January 25, 2022
By Anna Fuchs, Drexel University College of Medicine
In 2016, the National Institutes of Health officially recognized transgender and gender nonconforming populations as health disparity populations. Gender diverse people experience significant discrimination, stigma and erasure, particularly in medical settings. This issue in part stems from a concept known as cisnormativity, a subconsciously internalized assumption that any given person is cisgender. Cisnormativity is a concept that leads to the “othering” of transgender populations, causing trans people to feel that their experience is different from the majority, and therefore inferior. In the medical setting, trans and nonbinary people are othered for a multitude of reasons, including insufficient research on gender diverse health, and clinician inexperience with health care for trans people. The 2011 National Transgender Discrimination Survey of more than 6,000 transgender people found that 50% of respondents reported having to teach their providers about their own health care. It is imperative that we continue to educate providers and explore the various health issues specific to LGBTQ+ populations, to work toward reducing this health disparity.
Transgender people have a gender identity that differs from their assigned sex at birth, and they may choose to seek medical intervention to reduce the incongruence between their gender identity and their physical appearance. Transmasculine people may seek hormone therapy with testosterone, with the intention of developing masculine features while suppressing feminine features. Some of the desired features that can help to resolve gender dysphoria include deeper tone of voice, redistribution of body fat, amenorrhea, development of body hair and a more muscular body habitus. Adverse effects of these hormones may include volatile mood, acne, body odor and pelvic pain. There are many conditions and adverse effects associated with hormone therapy that are not widely discussed in the medical field; this lack of knowledge contributes to the health disparities experienced by the transgender population. In this blog post, I will focus on vaginal atrophy experienced by trans men on testosterone.
Transmasculine people on testosterone may experience atrophic vaginitis. It is thought to be due to the suppressive effects of testosterone on estrogen, leading to an estrogen-deprived state that appears to be similar to the experience of many post-menopausal cis women. Atrophic vaginitis is a reflection of poor skin barrier function and low tissue resilience, and is associated with bacterial vaginosis (BV). In a study of 28 trans men on testosterone, the vaginal microbiome was found to have fewer lactobacillus and a significantly higher diversity of bacteria compared to 8 cisgender women, likely explaining the predisposition of trans men to BV. Atrophic vaginitis can be quite distressing for patients, as it can also cause dyspareunia and dysuria. The current treatment for vaginal atrophy in transmasculine people is adapted from the recommendation for postmenopausal women: topical estrogen and lubrication.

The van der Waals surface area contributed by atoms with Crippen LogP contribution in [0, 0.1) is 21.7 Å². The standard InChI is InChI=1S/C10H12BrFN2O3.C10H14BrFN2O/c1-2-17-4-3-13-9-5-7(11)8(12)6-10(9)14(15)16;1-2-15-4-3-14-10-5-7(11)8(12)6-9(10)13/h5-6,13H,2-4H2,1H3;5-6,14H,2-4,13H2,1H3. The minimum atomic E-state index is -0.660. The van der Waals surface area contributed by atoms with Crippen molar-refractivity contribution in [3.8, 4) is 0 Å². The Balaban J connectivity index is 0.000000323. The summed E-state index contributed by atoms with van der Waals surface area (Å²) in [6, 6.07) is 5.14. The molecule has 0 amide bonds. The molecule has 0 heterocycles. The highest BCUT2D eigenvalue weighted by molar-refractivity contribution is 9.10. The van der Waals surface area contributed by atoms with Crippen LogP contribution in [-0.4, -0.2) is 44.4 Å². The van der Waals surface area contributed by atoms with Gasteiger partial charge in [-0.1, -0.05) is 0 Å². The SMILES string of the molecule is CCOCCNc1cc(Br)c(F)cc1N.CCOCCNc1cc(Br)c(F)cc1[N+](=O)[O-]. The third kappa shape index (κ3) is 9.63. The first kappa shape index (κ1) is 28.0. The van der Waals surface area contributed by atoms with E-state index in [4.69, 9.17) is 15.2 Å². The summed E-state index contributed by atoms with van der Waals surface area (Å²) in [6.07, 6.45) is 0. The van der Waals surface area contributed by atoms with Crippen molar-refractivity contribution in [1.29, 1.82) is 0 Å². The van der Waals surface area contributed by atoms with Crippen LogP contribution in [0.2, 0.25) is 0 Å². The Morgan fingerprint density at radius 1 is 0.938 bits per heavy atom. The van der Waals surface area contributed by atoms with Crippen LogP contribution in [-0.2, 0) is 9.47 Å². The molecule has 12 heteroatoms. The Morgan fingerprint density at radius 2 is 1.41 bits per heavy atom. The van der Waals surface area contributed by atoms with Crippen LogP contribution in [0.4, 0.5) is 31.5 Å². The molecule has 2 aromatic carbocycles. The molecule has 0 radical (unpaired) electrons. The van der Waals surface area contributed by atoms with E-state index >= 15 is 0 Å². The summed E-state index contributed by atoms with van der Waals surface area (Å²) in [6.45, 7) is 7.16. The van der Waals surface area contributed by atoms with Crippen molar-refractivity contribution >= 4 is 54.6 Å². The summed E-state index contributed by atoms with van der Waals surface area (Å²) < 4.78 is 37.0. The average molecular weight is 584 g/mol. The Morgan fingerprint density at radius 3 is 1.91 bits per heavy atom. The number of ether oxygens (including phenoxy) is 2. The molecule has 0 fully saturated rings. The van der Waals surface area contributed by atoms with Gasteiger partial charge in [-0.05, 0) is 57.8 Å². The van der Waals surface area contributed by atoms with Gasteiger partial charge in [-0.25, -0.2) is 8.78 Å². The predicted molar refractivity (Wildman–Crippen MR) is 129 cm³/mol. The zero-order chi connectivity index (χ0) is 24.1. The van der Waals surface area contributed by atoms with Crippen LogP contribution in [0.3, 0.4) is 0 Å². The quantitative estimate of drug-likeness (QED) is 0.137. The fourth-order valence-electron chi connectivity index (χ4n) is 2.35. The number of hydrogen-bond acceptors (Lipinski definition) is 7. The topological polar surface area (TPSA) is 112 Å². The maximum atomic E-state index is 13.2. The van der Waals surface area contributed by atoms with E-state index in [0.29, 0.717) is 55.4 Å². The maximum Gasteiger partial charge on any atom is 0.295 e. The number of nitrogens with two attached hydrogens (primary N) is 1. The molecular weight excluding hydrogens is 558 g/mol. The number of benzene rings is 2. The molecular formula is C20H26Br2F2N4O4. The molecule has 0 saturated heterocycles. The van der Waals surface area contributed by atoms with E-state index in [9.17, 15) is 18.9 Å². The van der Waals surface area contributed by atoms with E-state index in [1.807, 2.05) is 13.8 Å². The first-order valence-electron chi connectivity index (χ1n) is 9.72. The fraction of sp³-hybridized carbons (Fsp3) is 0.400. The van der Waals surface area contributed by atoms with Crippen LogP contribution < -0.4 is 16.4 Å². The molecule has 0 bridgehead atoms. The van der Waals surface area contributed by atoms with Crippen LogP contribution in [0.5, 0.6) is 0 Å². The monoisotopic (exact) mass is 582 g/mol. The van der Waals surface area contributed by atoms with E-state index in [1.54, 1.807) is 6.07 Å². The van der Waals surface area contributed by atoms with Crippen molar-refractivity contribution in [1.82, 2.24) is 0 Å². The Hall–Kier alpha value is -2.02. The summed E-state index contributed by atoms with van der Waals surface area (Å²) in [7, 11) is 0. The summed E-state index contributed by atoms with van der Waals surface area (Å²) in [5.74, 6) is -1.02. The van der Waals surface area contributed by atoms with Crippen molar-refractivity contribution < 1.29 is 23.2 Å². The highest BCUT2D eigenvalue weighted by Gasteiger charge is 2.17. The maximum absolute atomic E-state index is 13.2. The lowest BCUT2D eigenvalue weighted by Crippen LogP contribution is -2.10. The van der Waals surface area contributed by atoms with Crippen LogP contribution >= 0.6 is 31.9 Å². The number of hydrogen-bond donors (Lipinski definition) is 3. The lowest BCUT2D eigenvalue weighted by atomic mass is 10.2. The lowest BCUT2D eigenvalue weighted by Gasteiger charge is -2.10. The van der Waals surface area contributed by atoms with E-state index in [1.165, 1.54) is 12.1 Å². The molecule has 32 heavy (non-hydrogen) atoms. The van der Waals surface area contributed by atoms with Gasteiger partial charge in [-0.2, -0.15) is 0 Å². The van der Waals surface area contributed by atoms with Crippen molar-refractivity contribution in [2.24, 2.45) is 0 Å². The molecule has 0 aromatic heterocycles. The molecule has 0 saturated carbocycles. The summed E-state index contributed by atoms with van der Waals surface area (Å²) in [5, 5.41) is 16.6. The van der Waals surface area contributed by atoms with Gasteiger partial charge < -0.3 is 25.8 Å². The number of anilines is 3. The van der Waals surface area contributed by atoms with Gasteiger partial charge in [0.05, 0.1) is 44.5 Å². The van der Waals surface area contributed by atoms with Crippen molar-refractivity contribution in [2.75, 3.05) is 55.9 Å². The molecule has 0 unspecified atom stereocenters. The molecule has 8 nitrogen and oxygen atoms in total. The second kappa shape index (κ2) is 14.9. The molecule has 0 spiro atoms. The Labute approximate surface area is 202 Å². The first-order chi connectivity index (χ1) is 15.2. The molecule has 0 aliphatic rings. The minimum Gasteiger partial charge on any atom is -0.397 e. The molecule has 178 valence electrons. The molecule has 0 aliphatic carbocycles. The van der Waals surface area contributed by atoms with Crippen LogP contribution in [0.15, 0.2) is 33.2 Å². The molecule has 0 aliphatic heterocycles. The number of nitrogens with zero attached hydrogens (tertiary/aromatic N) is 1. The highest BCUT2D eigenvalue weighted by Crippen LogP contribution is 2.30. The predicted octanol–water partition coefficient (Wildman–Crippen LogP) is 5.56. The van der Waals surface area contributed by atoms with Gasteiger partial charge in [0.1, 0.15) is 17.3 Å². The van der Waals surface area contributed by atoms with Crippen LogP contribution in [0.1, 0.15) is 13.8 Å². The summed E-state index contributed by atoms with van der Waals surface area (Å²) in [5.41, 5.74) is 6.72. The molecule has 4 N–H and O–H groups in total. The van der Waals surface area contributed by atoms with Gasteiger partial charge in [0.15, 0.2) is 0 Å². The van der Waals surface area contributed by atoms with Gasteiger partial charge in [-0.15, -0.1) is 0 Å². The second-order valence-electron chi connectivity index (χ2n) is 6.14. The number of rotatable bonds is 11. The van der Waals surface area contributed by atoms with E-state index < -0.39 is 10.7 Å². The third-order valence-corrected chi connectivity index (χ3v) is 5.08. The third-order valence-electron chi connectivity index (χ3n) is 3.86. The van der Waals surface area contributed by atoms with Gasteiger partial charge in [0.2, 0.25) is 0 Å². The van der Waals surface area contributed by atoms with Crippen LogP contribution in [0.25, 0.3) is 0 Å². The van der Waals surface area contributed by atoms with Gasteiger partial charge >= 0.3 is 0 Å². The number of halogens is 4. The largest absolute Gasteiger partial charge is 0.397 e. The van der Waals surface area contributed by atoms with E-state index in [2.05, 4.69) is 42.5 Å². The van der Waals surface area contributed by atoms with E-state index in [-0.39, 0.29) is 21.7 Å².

Though we believe that we understand the mechanism behind vaginal atrophy in trans men, the current treatment for the condition is not evidence-based. While it seems that atrophic vaginitis in trans men and post-menopausal women both stem from an estrogen-deficient state, the physiologic mechanisms behind these depletions are completely distinct. Though topical estrogen may be an effective treatment for the atrophic vaginitis experienced by trans men, it is unclear at this time if this is true. Furthermore, the use of topical estrogen in trans men may lead to systemic absorption and the development of feminizing features, thereby exacerbating gender dysphoria. At this time, there is no research that has been conducted to quantify the prevalence of vaginal atrophy amongst the trans population, to assess for efficacy of estrogen in resolving atrophic vaginitis, or to evaluate for feminizing effects and gender dysphoria. Atrophic vaginitis in trans men is but one example of an LGBTQ+ health issue that is not discussed in medical education, is poorly understood and is unexplored. We must allocate more time, energy and funding into research of transgender health so that we can better serve this growing population and reduce the associated health disparities.
- U.S. Department of Health and Human Services. (n.d.). Director's message for October 6, 2016. National Institute of Minority Health and Health Disparities. Retrieved November 18, 2021, from https://www.nimhd.nih.gov/about/directors-corner/messages/message_10-06-16.html.
- Lampe NM, Carter SK, Sumerau JE. Continuity and change in gender frames: the case of transgender reproduction. Gend Soc. 2019. July;33(6):865–87. 10.1177/0891243219857979
- UCSF Transgender Care, Department of Family and Community Medicine, University of California San Francisco. Guidelines for the Primary and Gender-Affirming Care of Transgender and Gender Nonbinary People; 2nd edition. Deutsch MB, ed. June 2016. Available at transcare.ucsf.edu/guidelines.
- Gabrielle Winston McPherson, Thomas Long, Stephen J Salipante, Jessica A Rongitsch, Noah G Hoffman, Karen Stephens, Kelsi Penewit, Dina N Greene, The Vaginal Microbiome of Transgender Men, Clinical Chemistry, Volume 65, Issue 1, 1 January 2019, Pages 199–207, https://doi.org/10.1373/clinchem.2018.293654